Spiders find jobs that match their personalities

August 12, 2013 - 05:00

When cooperative spiders select specialties in the service of their colony you might think they had consulted career advisors.

Spiders were dabbed with acrylic paint in colour codes. (Photo: Lena Grindsted)

Ants, bees, wasps – and above all, humans – all do it. They make their societies work through the division of labour, where different individuals specialise in different tasks.

Some attend to the young, some secure food, while others deal with the group’s relations with foreign colonies.

The division of labour has proved to be efficient and smart in the insect world. In some insect societies, individuals are given tasks relating to their age. Others have been seen to have the physical characteristics that make them best suited for a particular job.

Researchers, including Lena Grindsted and Trine Bilde at Aarhus University, have now shown that spiders in colonies where all the individuals are the same age can fill niches that fit their personalities – or spideralities, if you will.

The researchers wanted to see which individuals of the social spider species Stegodyphus sarasinorum got the job of capturing food for the rest of the colony.

Open plastic containers were hung in shrubs so spiders could use them for a nest. (Photo: Virginia Settepani)

They selected 40 random spiders from 16 colonies in India and placed them in new artificial homes, ordinary plastic food containers. They painted the spiders with acrylic colour dots in a code so they could tell them apart.

Individual personality tests were run on the arachnids before the main experiment was started. Each spider was tested for boldness and aggression.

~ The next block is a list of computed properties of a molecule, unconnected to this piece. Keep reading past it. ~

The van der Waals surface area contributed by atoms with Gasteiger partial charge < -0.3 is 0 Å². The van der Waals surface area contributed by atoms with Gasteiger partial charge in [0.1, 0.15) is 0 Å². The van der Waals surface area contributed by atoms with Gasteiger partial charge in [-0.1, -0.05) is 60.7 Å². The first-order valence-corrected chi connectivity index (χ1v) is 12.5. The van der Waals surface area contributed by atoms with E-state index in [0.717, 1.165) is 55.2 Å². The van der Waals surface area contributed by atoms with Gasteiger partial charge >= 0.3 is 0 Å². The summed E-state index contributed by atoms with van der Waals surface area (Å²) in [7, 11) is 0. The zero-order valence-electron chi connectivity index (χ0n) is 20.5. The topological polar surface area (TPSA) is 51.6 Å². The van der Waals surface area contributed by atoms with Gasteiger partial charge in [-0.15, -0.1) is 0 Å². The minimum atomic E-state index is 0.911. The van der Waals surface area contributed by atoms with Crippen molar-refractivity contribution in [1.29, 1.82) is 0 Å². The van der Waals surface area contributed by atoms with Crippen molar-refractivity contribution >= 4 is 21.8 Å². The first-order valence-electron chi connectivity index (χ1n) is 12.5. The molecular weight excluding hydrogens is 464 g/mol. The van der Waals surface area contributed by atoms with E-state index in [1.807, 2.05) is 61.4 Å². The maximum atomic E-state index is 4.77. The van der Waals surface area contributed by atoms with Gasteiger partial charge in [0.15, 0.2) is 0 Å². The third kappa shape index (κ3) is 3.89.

The scientists provoked them in two ways − by giving them a spray of an earwax flush made for infants and by poking at them with a wooden object.

The individual spiders were thus ranked according to their offensive capabilities.

Protectors of the web

The spiders were then tested in a simulated hunting situation. The plastic cartons were hung up in bushes, with the lids open, so the spiders could use them as structural foundations for their web traps.

The spiders attack an interloper. (Photo: Virginia Settepani)

After the spiders had spun their webs, the scientists fastened a leaf on each web and – here’s where it gets kinky – held a sex toy, a vibrator with adjustable intensities, to the leaf to simulate the struggles of a captive insect.  

Then they waited for reactions from the spider colony that was nested inside the plastic carton.

A bunch of spiders stormed out. The researchers made note of which individuals were quickest at scrambling onto the web to catch prey for the colony’s consumption.

The researchers repeated this experiment for several days and found a pattern regarding which spiders did what.

The boldest ones

One disparity involved how often the different spiders participated in storming out to get the simulated prey in the web. The spiders that had scored high in the boldness test were often the first to exit the nest to make the kill. 

The scientists attached a leaf to the spider web and vibrated it with a sex toy to simulate a struggling insect. (Photo: Virginia Settepani)

These were also the first to actually attack the prey, according to the results.

Large individuals were also often among the first to exit the plastic carton, but aggression did not correlate directly to these rapid responses.

Perhaps the aggression used to defend against a hostile enemy threat, which the scientists simulated by poking them with a stick, is not the same as what is exhibited toward prey, the researchers wrote in an article published in the journal Proceedings of the Royal Society B.

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Read the Norwegian version of this article at forskning.no

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Translated by
Glenn Ostling